12 Nov 2019 21:39 IST

What does copper consumption say about the economic slowdown?

‘Doctor Copper’ is often considered an indicator of the economy’s health; here’s how that works

With global and domestic economic activity in the doldrums lately, many have been trying to measure how bad the slowdown is and if it will persist in the long term. One of the indicators traditionally used to gauge the health of the economy is the price of copper, which reflects the metal’s demand in the market. Due to its ability to predict turning points in the global economy, the orange metal is often called ‘Doctor Copper’.

Copper is a base metal that has versatile applications across utilities — heavy industry, transport and communication. This wide range of applications is what makes copper prices a bellwether indicator of the twists and turns of the economic cycle.

A few precedents prove that copper consumption is closely related to health of the global economy. In the last 30 years, the growth rate of copper usage globally was negative only in five years. Out of these five years, an economic slowdown was evident in four. In 1990 and 1991, on account of the spike in global oil prices; in 2001, because of the impact of the dotcom bubble (or the tech-bubble), and in 2008, in the wake of the financial crisis in the US.

However, there is another school of thought which believes that the trend of copper prices has decoupled from global economic activity in the past few years.

But assuming that the concept of Doctor Copper still holds good, let us look at current copper use, price trends in the metal, and what they signify about global and domestic economies.

Note that the analysis is for a calendar year in the case of the global economy, while it is the fiscal year for the domestic economy.

Global slowdown

According to the International Copper Study Group (ICSG), the usage of the metal globally during January to July 2019 was 14.2 million tonnes (mt), which grew by about 0.5 per cent Y-o-Y. This is against an average growth rate of about 2.8 per cent in the last five years.

The ICSG’s growth forecast for copper consumption for the whole year 2019 is much weaker, at just 0.3 per cent, on the back of lower than expected growth in Chinese demand and a significant decline in the EU’s usage. That is the slowest growth rate after 2009, when copper consumption was just 0.1 per cent.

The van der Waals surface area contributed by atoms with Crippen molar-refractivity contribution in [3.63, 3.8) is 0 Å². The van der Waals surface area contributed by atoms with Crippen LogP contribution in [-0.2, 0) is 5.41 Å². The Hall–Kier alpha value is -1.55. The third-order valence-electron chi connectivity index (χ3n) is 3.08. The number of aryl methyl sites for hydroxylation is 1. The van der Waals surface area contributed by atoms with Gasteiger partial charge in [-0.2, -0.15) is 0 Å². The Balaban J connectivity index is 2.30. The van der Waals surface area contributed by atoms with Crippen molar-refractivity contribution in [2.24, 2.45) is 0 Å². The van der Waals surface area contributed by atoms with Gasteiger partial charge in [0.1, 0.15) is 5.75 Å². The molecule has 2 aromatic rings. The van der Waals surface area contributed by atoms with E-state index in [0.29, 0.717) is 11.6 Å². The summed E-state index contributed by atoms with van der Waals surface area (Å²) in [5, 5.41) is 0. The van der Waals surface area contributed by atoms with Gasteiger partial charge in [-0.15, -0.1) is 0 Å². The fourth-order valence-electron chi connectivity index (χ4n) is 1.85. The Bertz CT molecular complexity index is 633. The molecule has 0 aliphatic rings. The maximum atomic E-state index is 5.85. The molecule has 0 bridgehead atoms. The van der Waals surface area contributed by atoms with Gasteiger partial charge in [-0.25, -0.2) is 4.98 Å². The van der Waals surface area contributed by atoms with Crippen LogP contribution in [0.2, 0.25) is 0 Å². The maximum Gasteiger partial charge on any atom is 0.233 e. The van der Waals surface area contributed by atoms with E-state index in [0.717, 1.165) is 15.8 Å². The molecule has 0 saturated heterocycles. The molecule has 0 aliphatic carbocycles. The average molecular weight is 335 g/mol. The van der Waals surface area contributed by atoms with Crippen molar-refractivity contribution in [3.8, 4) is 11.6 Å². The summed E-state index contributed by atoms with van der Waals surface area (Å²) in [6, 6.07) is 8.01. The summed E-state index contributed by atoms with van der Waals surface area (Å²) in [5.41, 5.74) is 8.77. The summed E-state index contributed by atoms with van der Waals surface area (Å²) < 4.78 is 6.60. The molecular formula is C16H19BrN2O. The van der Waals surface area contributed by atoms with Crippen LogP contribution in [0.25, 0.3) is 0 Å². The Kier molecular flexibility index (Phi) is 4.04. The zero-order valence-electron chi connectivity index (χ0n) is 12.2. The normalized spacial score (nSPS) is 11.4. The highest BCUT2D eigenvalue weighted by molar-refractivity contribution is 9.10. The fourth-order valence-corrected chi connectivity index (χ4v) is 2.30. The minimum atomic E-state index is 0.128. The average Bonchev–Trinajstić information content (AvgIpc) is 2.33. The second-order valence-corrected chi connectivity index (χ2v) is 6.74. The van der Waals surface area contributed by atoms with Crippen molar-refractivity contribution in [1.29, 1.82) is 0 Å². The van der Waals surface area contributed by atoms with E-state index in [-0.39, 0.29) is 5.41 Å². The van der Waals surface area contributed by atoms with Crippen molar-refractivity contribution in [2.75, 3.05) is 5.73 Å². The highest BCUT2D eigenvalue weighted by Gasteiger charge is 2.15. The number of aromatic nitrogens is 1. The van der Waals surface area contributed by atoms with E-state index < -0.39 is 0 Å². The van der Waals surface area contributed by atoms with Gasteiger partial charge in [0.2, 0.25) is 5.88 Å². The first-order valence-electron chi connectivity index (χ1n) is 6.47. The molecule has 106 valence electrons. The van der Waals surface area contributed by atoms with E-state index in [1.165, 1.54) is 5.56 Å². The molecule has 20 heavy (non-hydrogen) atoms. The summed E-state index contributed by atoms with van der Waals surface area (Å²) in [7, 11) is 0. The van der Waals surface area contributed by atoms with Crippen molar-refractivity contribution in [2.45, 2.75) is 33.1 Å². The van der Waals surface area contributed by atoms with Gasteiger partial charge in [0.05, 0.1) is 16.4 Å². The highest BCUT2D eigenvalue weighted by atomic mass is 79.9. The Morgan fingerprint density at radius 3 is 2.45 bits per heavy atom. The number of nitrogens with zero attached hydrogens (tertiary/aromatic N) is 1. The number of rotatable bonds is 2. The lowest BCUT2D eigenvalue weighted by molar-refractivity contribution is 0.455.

While this suggests that the slowdown is real, some might argue that demand was impacted by supply restrictions in the year for various reasons, such as protests in Chile, the top producer of the metal.

However, Ravindra Rao, VP-Head Commodity Research from Kotak securities, says: “Despite supply constraints the cumulative inventories across exchange warehouses have risen year to date while copper prices continue to hover below $6,000 levels suggesting a bleak demand outlook.”

The movement of international metal prices may not be just a pure play of demand and supply but is also impacted by such other factors as functioning of global trade and political environment. But copper prices falling from above ₹7,000 per tonne in 2018 to less than ₹6,000, while impacted by global trade uncertainties to a great extent, also indicates weak demand for the metal, thus reflecting weakness in the global economy.

Domestic consumption

In India, demand for copper is largely dependent on segments such as electrical and telecommunications (56 per cent), building and construction (8 per cent), and automobiles (11 per cent), as per a report from CARE Ratings.

The reports also states that consumption of the metal in the first four months of the FY20 was 167 kilo tonnes (kt), up by 17 per cent compared to a year ago. But this is due to the low base effect in FY18, when consumption growth fell by 15.3 per cent to 142 kt on account of increased use of copper scrap in the electrical and electronics and consumer durables industry.

Mixed outlook

The ICSG estimates that copper consumption will grow around 1.7 per cent in the year 2020 due to infrastructure development in major countries such as China and India and the global trend towards cleaner energy. This is despite the low base effect in 2019 with weaker consumption (growth of 0.3 per cent).

This suggests that the global economy is likely to recover, going ahead, but at a slower pace.

In case of India, rating agencies CRISIL and CARE Ratings estimate that copper demand will be around 7-8 per cent and a healthy 9-10 per cent, respectively, in FY 2020. This is on the back of an expected increase in expenditure from the Centre and growing demand from the power sector, apart from the thrust on renewable energy and increasing demand for consumer durables, indicating an economic recovery in FY20.

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